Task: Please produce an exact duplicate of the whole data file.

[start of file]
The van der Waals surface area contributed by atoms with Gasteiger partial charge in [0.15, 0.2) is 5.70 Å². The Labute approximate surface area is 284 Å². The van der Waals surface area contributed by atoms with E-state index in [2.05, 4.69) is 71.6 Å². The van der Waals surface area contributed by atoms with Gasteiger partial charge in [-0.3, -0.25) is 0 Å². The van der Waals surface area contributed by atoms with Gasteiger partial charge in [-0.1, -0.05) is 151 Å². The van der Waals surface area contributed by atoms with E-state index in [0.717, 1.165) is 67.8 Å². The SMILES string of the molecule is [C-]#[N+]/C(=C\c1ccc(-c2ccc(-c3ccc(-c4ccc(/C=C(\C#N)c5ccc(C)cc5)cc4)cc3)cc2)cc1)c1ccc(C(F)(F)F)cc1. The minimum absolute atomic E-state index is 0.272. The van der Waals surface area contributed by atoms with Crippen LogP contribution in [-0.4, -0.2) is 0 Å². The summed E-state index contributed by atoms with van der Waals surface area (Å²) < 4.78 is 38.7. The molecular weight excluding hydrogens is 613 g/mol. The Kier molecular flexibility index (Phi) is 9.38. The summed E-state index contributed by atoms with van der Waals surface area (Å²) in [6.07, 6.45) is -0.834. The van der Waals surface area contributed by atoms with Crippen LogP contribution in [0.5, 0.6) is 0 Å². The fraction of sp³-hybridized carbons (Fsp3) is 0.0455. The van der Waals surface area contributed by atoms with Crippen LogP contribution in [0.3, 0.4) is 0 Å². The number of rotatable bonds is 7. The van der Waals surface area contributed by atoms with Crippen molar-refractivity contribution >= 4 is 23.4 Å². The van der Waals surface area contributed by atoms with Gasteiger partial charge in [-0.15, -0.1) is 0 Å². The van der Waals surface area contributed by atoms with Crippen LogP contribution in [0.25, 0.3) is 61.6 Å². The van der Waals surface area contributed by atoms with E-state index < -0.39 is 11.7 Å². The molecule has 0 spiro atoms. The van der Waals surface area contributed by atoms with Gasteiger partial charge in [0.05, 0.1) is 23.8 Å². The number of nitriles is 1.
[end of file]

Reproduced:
The van der Waals surface area contributed by atoms with Gasteiger partial charge in [0.15, 0.2) is 5.70 Å². The Labute approximate surface area is 284 Å². The van der Waals surface area contributed by atoms with E-state index in [2.05, 4.69) is 71.6 Å². The van der Waals surface area contributed by atoms with Gasteiger partial charge in [-0.3, -0.25) is 0 Å². The van der Waals surface area contributed by atoms with Gasteiger partial charge in [-0.1, -0.05) is 151 Å². The van der Waals surface area contributed by atoms with E-state index in [0.717, 1.165) is 67.8 Å². The SMILES string of the molecule is [C-]#[N+]/C(=C\c1ccc(-c2ccc(-c3ccc(-c4ccc(/C=C(\C#N)c5ccc(C)cc5)cc4)cc3)cc2)cc1)c1ccc(C(F)(F)F)cc1. The minimum absolute atomic E-state index is 0.272. The van der Waals surface area contributed by atoms with Crippen LogP contribution in [-0.4, -0.2) is 0 Å². The summed E-state index contributed by atoms with van der Waals surface area (Å²) < 4.78 is 38.7. The molecular weight excluding hydrogens is 613 g/mol. The Kier molecular flexibility index (Phi) is 9.38. The summed E-state index contributed by atoms with van der Waals surface area (Å²) in [6.07, 6.45) is -0.834. The van der Waals surface area contributed by atoms with Crippen LogP contribution in [0.5, 0.6) is 0 Å². The fraction of sp³-hybridized carbons (Fsp3) is 0.0455. The van der Waals surface area contributed by atoms with Crippen LogP contribution in [0.3, 0.4) is 0 Å². The number of rotatable bonds is 7. The van der Waals surface area contributed by atoms with Crippen molar-refractivity contribution >= 4 is 23.4 Å². The van der Waals surface area contributed by atoms with Gasteiger partial charge in [-0.15, -0.1) is 0 Å². The van der Waals surface area contributed by atoms with Crippen LogP contribution in [0.25, 0.3) is 61.6 Å². The van der Waals surface area contributed by atoms with E-state index < -0.39 is 11.7 Å². The molecule has 0 spiro atoms. The van der Waals surface area contributed by atoms with Gasteiger partial charge in [0.05, 0.1) is 23.8 Å². The number of nitriles is 1.